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Harkiran Bharij

March 2nd, 2022

Why doesn’t education benefit all students equally?

0 comments | 2 shares

Estimated reading time: 6 minutes

Harkiran Bharij

March 2nd, 2022

Why doesn’t education benefit all students equally?

0 comments | 2 shares

Estimated reading time: 6 minutes

MSc student in Development Studies Harkiran Bharij writes on global education inequality, examining its root causes and what measures can be taken to provide children currently being left behind with quality education.

As the lecturers at 68 universities up and down the country continue striking in a plea to address the issues that are so deeply entrenched within the higher education system, it is important to remember what education sets out to do, and why it does not work for some.

Education has been referred to as a ‘fundamental human right’ by developmental agencies and organisations. Goal 4 of the United Nations Sustainable Development Goals (SDGs) is devoted to education; it advocates for inclusive and equitable quality education that promotes lifelong learning opportunities for all. Despite this bid to make education equal and just for all, the reality falls far short of this. There is a clear divide in education between the Global North and Global South, with many in both missing out from the quality education outlined in Goal 4 of the SDGs.

Quality Education, Goal 4 of the UN Sustainable Development Goals.
Quality Education, Goal 4 of the UN Sustainable Development Goals.
The main problems: poverty

Perhaps, the most important reason why education doesn’t benefit all students equally is poverty. Recent World Bank statistics estimate that four out of five people live below the international poverty line (US $1.90 per person per day), and half of this number are children. This has resulted in adverse effects on their education with 70% of the global poor aged 15 and older having no basic schooling.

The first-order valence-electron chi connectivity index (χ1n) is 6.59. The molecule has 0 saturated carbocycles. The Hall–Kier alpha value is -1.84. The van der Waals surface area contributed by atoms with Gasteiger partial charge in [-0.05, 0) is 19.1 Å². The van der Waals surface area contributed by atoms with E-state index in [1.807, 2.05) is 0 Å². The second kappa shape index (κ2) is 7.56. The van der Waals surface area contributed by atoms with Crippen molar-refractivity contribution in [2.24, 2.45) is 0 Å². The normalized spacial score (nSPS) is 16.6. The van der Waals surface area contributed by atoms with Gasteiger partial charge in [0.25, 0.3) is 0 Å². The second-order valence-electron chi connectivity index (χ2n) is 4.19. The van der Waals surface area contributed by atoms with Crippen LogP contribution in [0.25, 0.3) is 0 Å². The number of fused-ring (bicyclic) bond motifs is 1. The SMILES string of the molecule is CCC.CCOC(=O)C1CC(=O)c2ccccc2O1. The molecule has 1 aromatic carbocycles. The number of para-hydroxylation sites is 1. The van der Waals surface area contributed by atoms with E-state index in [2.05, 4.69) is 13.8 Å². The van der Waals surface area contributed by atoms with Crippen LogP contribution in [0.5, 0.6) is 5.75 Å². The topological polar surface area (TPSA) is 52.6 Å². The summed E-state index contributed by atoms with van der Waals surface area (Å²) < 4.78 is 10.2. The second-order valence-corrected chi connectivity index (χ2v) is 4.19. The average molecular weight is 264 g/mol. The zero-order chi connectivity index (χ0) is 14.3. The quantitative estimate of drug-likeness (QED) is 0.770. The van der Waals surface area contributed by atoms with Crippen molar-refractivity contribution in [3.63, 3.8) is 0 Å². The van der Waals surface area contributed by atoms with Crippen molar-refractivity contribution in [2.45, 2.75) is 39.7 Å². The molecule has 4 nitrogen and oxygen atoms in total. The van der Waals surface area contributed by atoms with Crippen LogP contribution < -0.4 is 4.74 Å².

Even in the UK, one of the world’s richest economies, 4.3 million children and young people are trapped in poverty. This means that 30% of children, or nine pupils in every classroom of 30 are officially poor. Poverty also disproportionately impacts those from minority backgrounds such as African and Asian, showing how it interacts with race and ethnicity.

Things were going well before the COVID-19 pandemic hit, but 2020 became the first year in over two decades that saw an ‘extreme global poverty’ rise. The effects of the pandemic coupled with the forces of conflict and climate change have pushed over 100 million additional adults and children into poverty.

How does poverty affect educational experiences?

Especially in the Global South, research has shown how poor children are forced to ‘drop out’ of school as their parents cannot afford it. In 2017, the World Bank estimated that 61 million primary school children and 200 million secondary school children were forced to leave school.

Reasons for this include: A lack of finance, meaning that school fees cannot be paid; Parents needing the help of their children at home to support with cooking, cleaning and tending to animals; Bad influences such as drugs and alcohol; Sickness; Lack of school infrastructure; Lack of sanitary pads (for girls); Lack of proper guidance.

Children in a classroom in Madagasar